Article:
As you noted, Scala eventually compiles to JVM bytecode. An obvious instruction from the JVM instruction set, that has no equivalent in the Java language, is goto.
A Scala compiler might use goto for instance to optimize loops or tail-recursive methods. In this case, in Java you would have to emulate the behavior of a goto.
As Antimony hinted, a Turing complete language can at least emulate another Turing complete language. However the resulting program may be heavyweight and suboptimal.
As a final note, decompilers may help. I'm not familiar with the intrinsics of decompilers, but I assume that they rely a lot on patterns. I mean, for example, Java source pattern f(x) compiles to Bytecode pattern f'(x), so with a lot of hard work and experience, some manage to decompile Bytecode f'(y) to Java source f(y).
However, I've not heard of Scala decompilers yet (maybe someone's working on that).
[EDIT] About what I originally meant by emulating the behavior of a
I had in mind
switch/case statements inside a loop, and cdshines showed another way by using labeled
break/continue in a loop (though I believe that using "disregarded and condemned" features is not standard).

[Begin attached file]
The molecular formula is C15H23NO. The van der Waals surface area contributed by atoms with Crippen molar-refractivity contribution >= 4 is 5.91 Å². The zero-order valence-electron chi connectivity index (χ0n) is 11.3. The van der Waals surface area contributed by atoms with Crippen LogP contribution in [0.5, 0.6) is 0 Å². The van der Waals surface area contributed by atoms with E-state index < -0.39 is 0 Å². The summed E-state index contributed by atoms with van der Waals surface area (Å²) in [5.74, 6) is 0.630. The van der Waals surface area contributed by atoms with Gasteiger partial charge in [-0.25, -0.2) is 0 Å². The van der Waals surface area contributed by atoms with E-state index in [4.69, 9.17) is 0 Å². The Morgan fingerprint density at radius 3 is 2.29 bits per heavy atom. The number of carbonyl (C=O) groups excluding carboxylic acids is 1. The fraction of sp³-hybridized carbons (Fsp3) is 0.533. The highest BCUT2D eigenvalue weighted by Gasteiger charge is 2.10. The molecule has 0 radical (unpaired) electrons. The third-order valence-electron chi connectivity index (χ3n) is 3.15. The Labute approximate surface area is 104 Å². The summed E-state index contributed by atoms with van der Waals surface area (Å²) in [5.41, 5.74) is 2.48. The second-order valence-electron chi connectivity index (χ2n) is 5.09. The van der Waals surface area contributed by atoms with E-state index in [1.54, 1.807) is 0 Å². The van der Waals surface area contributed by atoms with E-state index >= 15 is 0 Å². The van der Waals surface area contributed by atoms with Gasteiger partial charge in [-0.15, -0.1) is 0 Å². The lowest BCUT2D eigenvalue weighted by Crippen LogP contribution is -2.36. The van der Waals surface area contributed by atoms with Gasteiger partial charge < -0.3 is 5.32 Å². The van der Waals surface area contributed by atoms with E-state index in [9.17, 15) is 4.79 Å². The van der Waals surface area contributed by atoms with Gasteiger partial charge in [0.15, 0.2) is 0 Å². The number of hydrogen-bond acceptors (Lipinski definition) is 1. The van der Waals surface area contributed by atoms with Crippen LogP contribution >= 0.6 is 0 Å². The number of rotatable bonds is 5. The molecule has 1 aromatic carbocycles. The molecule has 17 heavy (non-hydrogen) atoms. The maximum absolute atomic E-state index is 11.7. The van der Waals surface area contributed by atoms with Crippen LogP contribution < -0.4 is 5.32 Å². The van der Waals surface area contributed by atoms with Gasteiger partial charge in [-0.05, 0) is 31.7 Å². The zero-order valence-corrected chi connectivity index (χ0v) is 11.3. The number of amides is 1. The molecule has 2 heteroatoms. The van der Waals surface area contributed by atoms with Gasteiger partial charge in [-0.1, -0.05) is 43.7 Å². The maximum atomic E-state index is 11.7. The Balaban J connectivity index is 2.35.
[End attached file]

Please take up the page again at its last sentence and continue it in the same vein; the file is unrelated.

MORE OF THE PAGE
In either of these cases, in order to jump back to an earlier instruction, an idiomatic Java loop (
for/while/do-while) is required (any other suggestion?). An endless loop makes it easy to implement, a conditional loop would require more work, but I assume this is doable.
goto isn't limited to loops. In order to jump forward, Java would require other contructs.
A counterexample: in C, there are limitations but you don't have to go through such great lengths, because there's a
As a related topic, if you're interested in non-idiomatic jumps in Scala, c.f. this old Q&A of mine. My point being, not only a Scala compiler might emit
goto in a way that's not natural in Java, but a developer can have a tight control on that with the help of Scala macros.
LabelDef: A labelled expression. Not expressible in language syntax, but generated by the compiler to simulate while/do-while loops, and also by the pattern matcher. In my past tests, it could be used for forward jumps as well. In Scala Internals, developers wrote about to removing
LabelDef, but I don't know if and when they would.
Therefore, yes you can reproduce the behavior of
goto in Java, but because of the complexity involved in so doing, that is not what I would call standard Java, IMHO. Maybe my wording is incorrect, but in my mind the reproduction of an elementary behavior by complex means is an "emulation" of that behavior.